I had been doing several tests on my Spanish RAC (Real Application Cluster) Attack for 12.2. The goal was to patch my client to October 2018 PSU; obtaining enough security leverage to avoid patching their database and do their DB (database) upgrade to 18c. I created RAC VMs to enable testing. I also set up my environment to match the client’s, which had TDE with FIPS 140 enabled (I will provide more details on this later in the post).

While the patching was successful, the problem arose after applying the patch. I was unable to open the database despite having the correct password for the encryption key.

When I first read the title, I thought it was a joke making fun of Oracle’s licensing practices.

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Tips for Moving to a Multi-Tenant Setup

Adrian Hills continues a series on multi-tenant SQL Server:

What you knew a few years ago might differ significantly from the reality today, whether you started off with a single tenant system that you pivoted quickly to support multiple tenants, or you envisioned 10s of tenants and ended up with 1000s. Whatever that reality is, when you experience pain points around the 3 considerations I covered in part 1 of this series (security, maintainability, and scalability), it can lead to a need to change the multi-tenancy approach you’re using. Often, the biggest driver for change is around performance and scalability and typically tends to be related to a need to move from a less-isolated multi-tenancy approach (single database) to a more-isolated approach that supports the scaling out of workloads (multiple databases).

In the steps below, I’ll cover the general path you can follow to successfully make an architectural change like this to the database layer. As a provider of database performance monitoring and DataOps tools, SentryOne offers some tools that can come in handy along the way, so I’ll call those out as we go.

Click through for guidance.

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SSIS Code Promotion

Andy Leonard takes us through the process of migrating code from development through to production:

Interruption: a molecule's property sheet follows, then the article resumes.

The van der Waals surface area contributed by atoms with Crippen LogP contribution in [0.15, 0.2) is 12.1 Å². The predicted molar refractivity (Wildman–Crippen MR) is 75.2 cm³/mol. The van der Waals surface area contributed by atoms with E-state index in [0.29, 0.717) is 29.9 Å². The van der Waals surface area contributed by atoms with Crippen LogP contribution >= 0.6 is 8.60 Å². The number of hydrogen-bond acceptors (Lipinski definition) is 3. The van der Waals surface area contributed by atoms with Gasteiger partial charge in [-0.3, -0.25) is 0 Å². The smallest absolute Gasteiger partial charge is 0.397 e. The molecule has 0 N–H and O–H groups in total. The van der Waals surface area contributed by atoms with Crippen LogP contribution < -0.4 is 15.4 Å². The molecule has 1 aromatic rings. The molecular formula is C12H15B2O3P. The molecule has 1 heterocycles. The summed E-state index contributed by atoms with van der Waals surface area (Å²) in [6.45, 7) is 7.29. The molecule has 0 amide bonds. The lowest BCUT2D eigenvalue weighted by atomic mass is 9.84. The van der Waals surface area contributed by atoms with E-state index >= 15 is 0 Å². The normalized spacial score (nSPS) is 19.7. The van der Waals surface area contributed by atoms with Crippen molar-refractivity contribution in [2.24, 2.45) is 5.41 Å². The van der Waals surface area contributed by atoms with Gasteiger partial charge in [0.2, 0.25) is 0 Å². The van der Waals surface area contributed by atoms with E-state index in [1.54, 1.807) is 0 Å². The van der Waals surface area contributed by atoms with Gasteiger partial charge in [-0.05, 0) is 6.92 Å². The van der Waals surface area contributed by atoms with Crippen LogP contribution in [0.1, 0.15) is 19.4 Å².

Developers need to able to develop software that will execute enterprise operations.
Production is solely managed by operations personnel. Allow very little, if any, developer access to Production.
Before deploying to Production, operations personnel need a Pre-Production environment they can use to test the deployment and performance after the deployment. No one wants operations personnel – or anyone, really – deploying a process to Production without a practice run.
Similarly, developers need to move their code from the Development tier (aka the “works on my machine” tier) to another tier – such as Test – so they can identify hard-coded defaults that should be parameters.

Read on for some tips from Andy, including where the SSIS Catalog Compare product can fit into this.

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With Query Store, Alter instead of Drop and Create

Erin Stellato has a recommendation when running Query Store:

When I talk about Plan Forcing I always discuss how users should ALTER procedures when using Query Store, and not use DROP and CREATE. This is valid beyond Plan Forcing cases; it’s a best practice I recommend however you are using Query Store. Every query stored in Query Store has an object_id associated with it, which ties it back to its object (stored procedure, function, etc.). This is critical not just for plan forcing, but also when you want to look at historical performance for a query after a change to the object.

Read on for a demonstration of why this is important.